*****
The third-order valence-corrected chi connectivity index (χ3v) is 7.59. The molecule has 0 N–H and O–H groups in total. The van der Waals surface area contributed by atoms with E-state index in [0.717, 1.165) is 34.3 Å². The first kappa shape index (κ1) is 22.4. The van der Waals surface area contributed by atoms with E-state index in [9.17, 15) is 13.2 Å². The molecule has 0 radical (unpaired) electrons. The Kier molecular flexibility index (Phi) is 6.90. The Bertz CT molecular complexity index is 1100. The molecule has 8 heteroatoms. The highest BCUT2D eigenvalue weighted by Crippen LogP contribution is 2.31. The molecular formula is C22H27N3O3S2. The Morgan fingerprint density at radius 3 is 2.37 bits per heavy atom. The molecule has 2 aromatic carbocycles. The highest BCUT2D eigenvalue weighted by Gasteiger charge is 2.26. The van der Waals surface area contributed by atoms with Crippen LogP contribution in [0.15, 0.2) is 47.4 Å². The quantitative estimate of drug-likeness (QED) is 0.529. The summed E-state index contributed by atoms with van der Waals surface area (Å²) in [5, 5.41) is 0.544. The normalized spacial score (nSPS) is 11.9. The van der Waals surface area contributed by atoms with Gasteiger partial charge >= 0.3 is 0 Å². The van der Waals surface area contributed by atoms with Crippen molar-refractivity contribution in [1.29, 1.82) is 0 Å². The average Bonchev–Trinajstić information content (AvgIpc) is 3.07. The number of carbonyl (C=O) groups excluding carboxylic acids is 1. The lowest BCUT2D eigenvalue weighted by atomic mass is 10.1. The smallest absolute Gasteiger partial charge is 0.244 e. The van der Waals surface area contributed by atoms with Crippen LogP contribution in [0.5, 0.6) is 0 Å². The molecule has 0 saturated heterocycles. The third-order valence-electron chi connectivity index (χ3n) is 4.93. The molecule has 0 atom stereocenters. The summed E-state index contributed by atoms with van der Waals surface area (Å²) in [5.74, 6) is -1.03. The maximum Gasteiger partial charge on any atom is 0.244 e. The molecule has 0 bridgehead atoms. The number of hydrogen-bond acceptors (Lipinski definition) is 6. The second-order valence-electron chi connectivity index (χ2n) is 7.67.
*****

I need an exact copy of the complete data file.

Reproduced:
The third-order valence-corrected chi connectivity index (χ3v) is 7.59. The molecule has 0 N–H and O–H groups in total. The van der Waals surface area contributed by atoms with E-state index in [0.717, 1.165) is 34.3 Å². The first kappa shape index (κ1) is 22.4. The van der Waals surface area contributed by atoms with E-state index in [9.17, 15) is 13.2 Å². The molecule has 0 radical (unpaired) electrons. The Kier molecular flexibility index (Phi) is 6.90. The Bertz CT molecular complexity index is 1100. The molecule has 8 heteroatoms. The highest BCUT2D eigenvalue weighted by Crippen LogP contribution is 2.31. The molecular formula is C22H27N3O3S2. The Morgan fingerprint density at radius 3 is 2.37 bits per heavy atom. The molecule has 2 aromatic carbocycles. The highest BCUT2D eigenvalue weighted by Gasteiger charge is 2.26. The van der Waals surface area contributed by atoms with Crippen LogP contribution in [0.15, 0.2) is 47.4 Å². The quantitative estimate of drug-likeness (QED) is 0.529. The summed E-state index contributed by atoms with van der Waals surface area (Å²) in [5, 5.41) is 0.544. The normalized spacial score (nSPS) is 11.9. The van der Waals surface area contributed by atoms with Gasteiger partial charge >= 0.3 is 0 Å². The van der Waals surface area contributed by atoms with Crippen molar-refractivity contribution in [1.29, 1.82) is 0 Å². The average Bonchev–Trinajstić information content (AvgIpc) is 3.07. The number of carbonyl (C=O) groups excluding carboxylic acids is 1. The lowest BCUT2D eigenvalue weighted by atomic mass is 10.1. The smallest absolute Gasteiger partial charge is 0.244 e. The van der Waals surface area contributed by atoms with Crippen LogP contribution in [0.5, 0.6) is 0 Å². The molecule has 0 saturated heterocycles. The third-order valence-electron chi connectivity index (χ3n) is 4.93. The molecule has 0 atom stereocenters. The summed E-state index contributed by atoms with van der Waals surface area (Å²) in [5.74, 6) is -1.03. The maximum Gasteiger partial charge on any atom is 0.244 e. The molecule has 0 bridgehead atoms. The number of hydrogen-bond acceptors (Lipinski definition) is 6. The second-order valence-electron chi connectivity index (χ2n) is 7.67.